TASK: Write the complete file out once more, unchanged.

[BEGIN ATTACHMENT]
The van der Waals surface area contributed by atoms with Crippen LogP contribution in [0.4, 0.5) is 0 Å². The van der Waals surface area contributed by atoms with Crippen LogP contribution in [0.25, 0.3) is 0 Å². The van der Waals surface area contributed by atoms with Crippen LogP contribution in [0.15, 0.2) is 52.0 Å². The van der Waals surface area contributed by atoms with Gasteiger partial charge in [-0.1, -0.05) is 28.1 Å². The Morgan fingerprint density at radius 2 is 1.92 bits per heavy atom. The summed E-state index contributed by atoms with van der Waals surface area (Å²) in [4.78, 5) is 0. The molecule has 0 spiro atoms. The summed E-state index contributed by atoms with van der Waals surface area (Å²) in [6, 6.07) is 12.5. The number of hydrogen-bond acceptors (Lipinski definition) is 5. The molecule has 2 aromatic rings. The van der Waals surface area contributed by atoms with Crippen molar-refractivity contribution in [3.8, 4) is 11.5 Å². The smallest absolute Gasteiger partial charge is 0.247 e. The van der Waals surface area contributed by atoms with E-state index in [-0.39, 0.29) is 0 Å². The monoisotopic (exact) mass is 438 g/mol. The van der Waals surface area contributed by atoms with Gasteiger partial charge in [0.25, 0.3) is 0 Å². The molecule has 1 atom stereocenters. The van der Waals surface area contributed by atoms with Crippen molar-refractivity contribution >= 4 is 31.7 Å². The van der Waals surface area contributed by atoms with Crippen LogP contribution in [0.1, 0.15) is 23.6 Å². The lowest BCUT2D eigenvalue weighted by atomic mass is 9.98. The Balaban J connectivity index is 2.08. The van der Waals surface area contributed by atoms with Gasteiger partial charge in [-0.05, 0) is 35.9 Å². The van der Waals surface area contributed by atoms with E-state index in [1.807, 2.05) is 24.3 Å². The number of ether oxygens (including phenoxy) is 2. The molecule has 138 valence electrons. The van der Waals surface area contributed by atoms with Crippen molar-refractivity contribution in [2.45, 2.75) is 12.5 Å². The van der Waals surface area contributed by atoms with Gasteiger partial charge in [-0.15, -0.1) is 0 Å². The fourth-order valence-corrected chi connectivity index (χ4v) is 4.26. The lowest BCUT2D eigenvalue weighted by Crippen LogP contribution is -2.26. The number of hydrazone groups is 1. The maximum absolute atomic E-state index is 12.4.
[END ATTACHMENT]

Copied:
The van der Waals surface area contributed by atoms with Crippen LogP contribution in [0.4, 0.5) is 0 Å². The van der Waals surface area contributed by atoms with Crippen LogP contribution in [0.25, 0.3) is 0 Å². The van der Waals surface area contributed by atoms with Crippen LogP contribution in [0.15, 0.2) is 52.0 Å². The van der Waals surface area contributed by atoms with Gasteiger partial charge in [-0.1, -0.05) is 28.1 Å². The Morgan fingerprint density at radius 2 is 1.92 bits per heavy atom. The summed E-state index contributed by atoms with van der Waals surface area (Å²) in [4.78, 5) is 0. The molecule has 0 spiro atoms. The summed E-state index contributed by atoms with van der Waals surface area (Å²) in [6, 6.07) is 12.5. The number of hydrogen-bond acceptors (Lipinski definition) is 5. The molecule has 2 aromatic rings. The van der Waals surface area contributed by atoms with Crippen molar-refractivity contribution in [3.8, 4) is 11.5 Å². The smallest absolute Gasteiger partial charge is 0.247 e. The van der Waals surface area contributed by atoms with E-state index in [-0.39, 0.29) is 0 Å². The monoisotopic (exact) mass is 438 g/mol. The van der Waals surface area contributed by atoms with Gasteiger partial charge in [0.25, 0.3) is 0 Å². The molecule has 1 atom stereocenters. The van der Waals surface area contributed by atoms with Crippen molar-refractivity contribution >= 4 is 31.7 Å². The van der Waals surface area contributed by atoms with Crippen LogP contribution in [0.1, 0.15) is 23.6 Å². The lowest BCUT2D eigenvalue weighted by atomic mass is 9.98. The Balaban J connectivity index is 2.08. The van der Waals surface area contributed by atoms with Gasteiger partial charge in [-0.05, 0) is 35.9 Å². The van der Waals surface area contributed by atoms with E-state index in [1.807, 2.05) is 24.3 Å². The number of ether oxygens (including phenoxy) is 2. The molecule has 138 valence electrons. The van der Waals surface area contributed by atoms with Crippen molar-refractivity contribution in [2.45, 2.75) is 12.5 Å². The van der Waals surface area contributed by atoms with Gasteiger partial charge in [-0.15, -0.1) is 0 Å². The fourth-order valence-corrected chi connectivity index (χ4v) is 4.26. The lowest BCUT2D eigenvalue weighted by Crippen LogP contribution is -2.26. The number of hydrazone groups is 1. The maximum absolute atomic E-state index is 12.4.